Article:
Love What You Love

Twain and Whitman

What great births you have witnessed! The steam press, the steamship, the steel ship, the railroad, the perfected cotton-gin, the telegraph, the phonograph, the photograph, photo-gravure, the electrotype, the gaslight, the electric light, the sewing machine, & the amazing, infinitely varied & innumerable products of coal tar, those latest & strangest marvels of a marvelous age. And you have seen even greater births than these; for you have seen the application of anesthesia to surgery-practice, whereby the ancient dominion of pain, which began with the first created life, came to an end in this earth forever; you have seen the slave set free, you have seen the monarchy banished from France, & reduced in England to a machine which makes an imposing show of diligence & attention to business, but isn’t connected with the works. Yes, you have indeed seen much — but tarry yet a while, for the greatest is yet to come.

– Mark Twain to Walt Whitman

That was Mark Twain writing to wish Walt Whitman a happy birthday in 1889.  At seventy, Whitman had lived through a great deal, and Twain celebrated it all with gusto.  Had Whitman gone on to live the further thirty years Twain requested in the letter, I like to think he’d have proved to be a lucky charm of sorts.  It would have been swell to have had him there in the twentieth century, offering his take on things. 

I love Walt Whitman.  I try to read his stuff if I have to go to the hospital waiting room or to see the bank manager.  I’d like a bracelet for my wrist with What Would Whitman Do? stitched across it.  That’s a fun game, actually, and one worth playing if you’re stuck in the bus queue or walking down Oxford Street.  The only rule is this: you have to view each and every person around you, their armpits and all, as a celebration of the human body and soul.  I find this game hardest very early in the morning and easiest after a few glasses of whiskey.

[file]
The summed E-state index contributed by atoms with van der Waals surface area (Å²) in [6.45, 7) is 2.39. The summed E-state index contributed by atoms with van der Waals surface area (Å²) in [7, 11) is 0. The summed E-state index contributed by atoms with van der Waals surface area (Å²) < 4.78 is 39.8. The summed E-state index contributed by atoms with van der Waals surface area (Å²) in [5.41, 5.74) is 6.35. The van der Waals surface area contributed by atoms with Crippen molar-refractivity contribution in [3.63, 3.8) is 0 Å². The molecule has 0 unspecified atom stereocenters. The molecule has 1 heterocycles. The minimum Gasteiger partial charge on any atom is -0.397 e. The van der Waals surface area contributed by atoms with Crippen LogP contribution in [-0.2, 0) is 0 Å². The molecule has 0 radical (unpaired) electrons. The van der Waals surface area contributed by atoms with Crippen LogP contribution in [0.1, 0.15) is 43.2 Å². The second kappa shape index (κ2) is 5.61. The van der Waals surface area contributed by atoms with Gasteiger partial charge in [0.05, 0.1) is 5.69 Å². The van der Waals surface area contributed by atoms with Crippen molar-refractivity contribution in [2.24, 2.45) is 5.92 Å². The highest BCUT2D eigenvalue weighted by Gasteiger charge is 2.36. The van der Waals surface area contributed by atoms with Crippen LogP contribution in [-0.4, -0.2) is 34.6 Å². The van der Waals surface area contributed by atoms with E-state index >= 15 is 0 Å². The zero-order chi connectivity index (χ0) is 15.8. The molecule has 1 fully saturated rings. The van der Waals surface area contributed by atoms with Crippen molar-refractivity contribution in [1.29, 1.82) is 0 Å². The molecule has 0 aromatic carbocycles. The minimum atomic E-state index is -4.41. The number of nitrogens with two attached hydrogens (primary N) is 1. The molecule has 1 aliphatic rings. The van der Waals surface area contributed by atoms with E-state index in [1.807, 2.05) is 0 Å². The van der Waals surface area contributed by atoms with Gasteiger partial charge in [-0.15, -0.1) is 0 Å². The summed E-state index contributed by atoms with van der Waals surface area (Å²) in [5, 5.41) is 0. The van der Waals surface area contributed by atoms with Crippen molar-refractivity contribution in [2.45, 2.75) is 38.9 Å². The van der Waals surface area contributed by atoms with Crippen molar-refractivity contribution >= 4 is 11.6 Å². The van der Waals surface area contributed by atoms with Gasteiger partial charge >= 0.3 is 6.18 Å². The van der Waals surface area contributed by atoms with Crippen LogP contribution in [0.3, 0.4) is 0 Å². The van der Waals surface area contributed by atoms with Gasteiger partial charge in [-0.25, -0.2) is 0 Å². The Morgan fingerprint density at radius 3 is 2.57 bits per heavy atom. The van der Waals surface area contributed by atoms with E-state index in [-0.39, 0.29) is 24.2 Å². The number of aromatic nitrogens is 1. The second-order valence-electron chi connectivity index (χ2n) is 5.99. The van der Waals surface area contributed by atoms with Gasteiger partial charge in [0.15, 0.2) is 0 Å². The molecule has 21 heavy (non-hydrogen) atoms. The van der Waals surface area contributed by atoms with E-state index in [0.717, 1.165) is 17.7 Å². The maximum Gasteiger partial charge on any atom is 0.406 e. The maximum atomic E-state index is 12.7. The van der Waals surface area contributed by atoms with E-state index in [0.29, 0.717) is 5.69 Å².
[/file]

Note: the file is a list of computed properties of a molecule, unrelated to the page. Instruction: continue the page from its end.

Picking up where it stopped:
I believe in the flesh and its appetites,

Seeing hearing and feeling are miracles, and each part and tag of me is a miracle.

Divine am I inside and out, and I make holy whatever I touch or am touched from;

The scent of these arm-pits is aroma finer than prayer,

This head is more than churches or bibles or creeds

– Walt Whitman, Leaves of Grass (24), first edition

This letter of Twain’s is kept in the Beinecke, but I discovered it on a great site called  You can’t fail to find something that interests you there.  The Beatles, Benjamin Franklin, Kurt Vonnegut, all these are present.  Every day, its curator Shaun Usher updates it with a new letter, providing both a scan of the manuscript and a typed transcription.  It’s such a worthwhile project, a showpiece of what the internet’s good for, and it’s deservedly nominated for the 2011 Webby Awards (you can vote to help it win via a link on the site).

Now here’s my favourite.  This brilliantly ebullient and mistyped missive from Ray Bradbury.


If anybody reading this wants to improve their own writing, I’d recommend a lesson at the hands of Bradbury.  Read Zen in the Art of Writing and take his advice on list-making.  He suggest that you sit down with a blank sheet of paper and fill it with nouns and phrases, anything that kick-starts something in your head.  It helped me tremendously.  I like to stick bits of paper to the walls and write lists on them with paint or marker pen.  The trick is never to stop writing the list.  Just let it flow. 

Kids, do the same.  Be your own self.  Love what you love.